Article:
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Manipulating standardized tests like this was intended to make American girls look better [read: make American boys look worse]. The raw TIMSS data shows why.  TIMSS scores are normalized so that 410 is equivalent to zero percent of the math questions correct and a score of 800 is equivalent to 100% correct.  In other words, students who got zero percent of the math questions correct [read: understood zero percent of the subject] got a TIMSS score of 410. This is not from the normalized TIMSS score, but from the raw data which shows the percent of questions answered correctly.


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American girls received a score of 393 for the TIMSS Mechanics section, 17 points lower than zero percent correct.  How can it be explained that American 12th grade girls consistently scored lower than if they had just guessed?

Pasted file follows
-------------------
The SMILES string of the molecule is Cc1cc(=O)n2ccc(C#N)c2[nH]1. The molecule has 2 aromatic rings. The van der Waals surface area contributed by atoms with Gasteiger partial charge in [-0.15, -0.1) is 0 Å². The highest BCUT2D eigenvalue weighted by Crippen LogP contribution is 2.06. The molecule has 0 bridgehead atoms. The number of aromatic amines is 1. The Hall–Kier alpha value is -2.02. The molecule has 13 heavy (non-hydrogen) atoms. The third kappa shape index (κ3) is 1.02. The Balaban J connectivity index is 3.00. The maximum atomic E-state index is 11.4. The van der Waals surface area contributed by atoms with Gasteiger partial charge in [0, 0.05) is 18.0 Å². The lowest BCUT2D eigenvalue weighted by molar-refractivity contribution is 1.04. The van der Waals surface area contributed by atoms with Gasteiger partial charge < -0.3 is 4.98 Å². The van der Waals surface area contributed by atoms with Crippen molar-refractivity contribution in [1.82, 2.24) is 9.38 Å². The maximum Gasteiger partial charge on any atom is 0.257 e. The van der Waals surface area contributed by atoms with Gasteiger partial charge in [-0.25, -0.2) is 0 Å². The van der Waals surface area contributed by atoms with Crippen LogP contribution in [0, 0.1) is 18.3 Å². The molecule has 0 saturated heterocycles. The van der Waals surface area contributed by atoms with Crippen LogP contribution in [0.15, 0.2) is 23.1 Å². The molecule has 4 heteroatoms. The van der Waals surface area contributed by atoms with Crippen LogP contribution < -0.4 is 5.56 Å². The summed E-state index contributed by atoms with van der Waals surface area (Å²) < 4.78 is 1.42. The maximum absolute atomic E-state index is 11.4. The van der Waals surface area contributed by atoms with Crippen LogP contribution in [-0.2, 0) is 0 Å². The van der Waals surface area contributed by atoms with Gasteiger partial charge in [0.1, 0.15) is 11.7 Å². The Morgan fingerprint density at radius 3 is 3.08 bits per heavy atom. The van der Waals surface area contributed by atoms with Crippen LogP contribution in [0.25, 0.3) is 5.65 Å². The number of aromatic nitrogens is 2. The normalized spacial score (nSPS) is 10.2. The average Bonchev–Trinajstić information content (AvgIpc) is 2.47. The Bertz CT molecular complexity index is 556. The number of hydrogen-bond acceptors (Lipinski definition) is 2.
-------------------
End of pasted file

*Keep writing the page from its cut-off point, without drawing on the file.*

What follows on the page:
Kleinfeld writes:

"The enormous achievement gaps in America concern race, not sex."

This ignores that the gap between high achieving males and high achieving females is even bigger than the achievement gaps between races.  It ignores how misleading the standardized tests called "Sat Tests" are.  It ignores the slightly more revealing Graduate Record Exams which report that there is almost a standard deviation difference between boys' and girls' scores in many subjects.  It ignores the more accurate raw data from TIMSS which shows that an average of zero percent of American 12th grade girls correctly applied math and physics principles.

"More variable male scores exaggerate [emphasis added by Kleinfeld] any male advantage at the top."